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It’s always so lovely to hear about the parties & celebrations that our china gets to be a part of!

The lovely Elle hosted a gorgeous High Tea Hen’s for this gorgeous bride-to-be Orla! From Cups and Saucers, our congratulations goes out to Tom & Orla!

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Tea, Please

I’ve taken tea on Bahrain’s isle,
Sri Lanka and Hong-Kong,
Where desert sands run mile on mile
And sunlight’s powerful strong;
Tea from the gallery in our plane
Gave ease when flights were long.
In tropic heat, in freezing rain
The tea-cup came along.

Tea in Japan, tea in Malay,
Tea in Aden’s heat.
At cricket on a summer’s day
A tea is hard to beat.
And I remember taking tea in the land of Lorna Doone
With Devon cream – just you and me
Whilst on our honeymoon.

~ Jasper Miles, 1994

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Tea is, after all, a plant

Terroir. We hear this term bandied about in the wine world, but it is by no means exclusive. What does it mean and what does it mean particularly for the tea-drinker? At its base, terroir refers to the conditions of the immediate environment in which our tea plants grow. Its meaning reaches to the soil surrounding the roots, the climate, the elevation at which the bushes grow, drainage of the crops and the weather conditions they have been subject to during each new flush’s growth. We can see: the term is heavily loaded.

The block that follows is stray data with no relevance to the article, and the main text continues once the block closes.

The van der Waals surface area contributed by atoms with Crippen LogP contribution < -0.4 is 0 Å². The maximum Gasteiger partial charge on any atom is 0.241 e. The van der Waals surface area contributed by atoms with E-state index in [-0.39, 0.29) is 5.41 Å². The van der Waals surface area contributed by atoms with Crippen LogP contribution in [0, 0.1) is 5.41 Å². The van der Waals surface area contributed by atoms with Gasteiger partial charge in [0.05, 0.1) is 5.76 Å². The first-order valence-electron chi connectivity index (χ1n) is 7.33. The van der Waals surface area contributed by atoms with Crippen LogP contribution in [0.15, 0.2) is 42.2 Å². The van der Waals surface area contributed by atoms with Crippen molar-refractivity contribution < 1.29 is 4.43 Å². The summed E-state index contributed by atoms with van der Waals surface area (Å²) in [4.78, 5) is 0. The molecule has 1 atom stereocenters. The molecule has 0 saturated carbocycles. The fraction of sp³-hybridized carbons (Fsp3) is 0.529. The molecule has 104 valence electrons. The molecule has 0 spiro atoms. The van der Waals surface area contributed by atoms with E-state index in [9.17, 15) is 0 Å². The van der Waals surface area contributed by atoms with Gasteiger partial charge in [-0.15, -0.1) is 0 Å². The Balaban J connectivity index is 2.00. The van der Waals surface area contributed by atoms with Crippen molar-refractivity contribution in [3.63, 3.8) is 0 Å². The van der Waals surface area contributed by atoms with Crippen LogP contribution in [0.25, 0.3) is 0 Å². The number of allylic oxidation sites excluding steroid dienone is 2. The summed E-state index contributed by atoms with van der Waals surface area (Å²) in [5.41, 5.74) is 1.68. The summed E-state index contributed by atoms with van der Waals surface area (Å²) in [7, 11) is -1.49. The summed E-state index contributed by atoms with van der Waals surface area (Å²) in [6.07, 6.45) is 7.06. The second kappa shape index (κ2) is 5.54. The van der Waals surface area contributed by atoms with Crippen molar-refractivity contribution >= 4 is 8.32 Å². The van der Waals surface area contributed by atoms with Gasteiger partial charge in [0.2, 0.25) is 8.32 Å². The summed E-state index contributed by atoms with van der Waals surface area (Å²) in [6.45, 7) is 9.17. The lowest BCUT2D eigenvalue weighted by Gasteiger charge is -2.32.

All these factors among others (leaf style, production, varietal of plant etc) impact the taste that reaches your lips at the other end of the journey! Now, in light of this phenomenon, we can make choices.

As each tea enthusiast follows their unique tea journey, they will often be presented with this choice between a tea “blend” or what we refer to as a “seasonal” pick, or a single estate tea.

We are either embracing the terroir of each season or craving and brewing a particular tasting blend with various taste componants. Both are completely valid – neither should be considered “better” than the other. Just a matter of mood! There can be some strong opinions regarding each avenue, but honestly, both have great merits.

A blend offers the drinker a catered taste, or the consistency and the faith that this particular chosen tea will be the same, time after time (as much as the super-human blending gurus can manage). Blended teas allow what we describe as a balanced flavour profile. One can create a distinct tasting tea by drawing on elements from various tea plucks. English Breakfast is a prime example of this style of tea. Specialists known as cuppers will dutifully taste and record, one after another, samples of different plucks. The information garnered from these tastings allow the resulting blend to be accurate. The recipe of sorts might have to change in ratio or locational source to keep the consistency.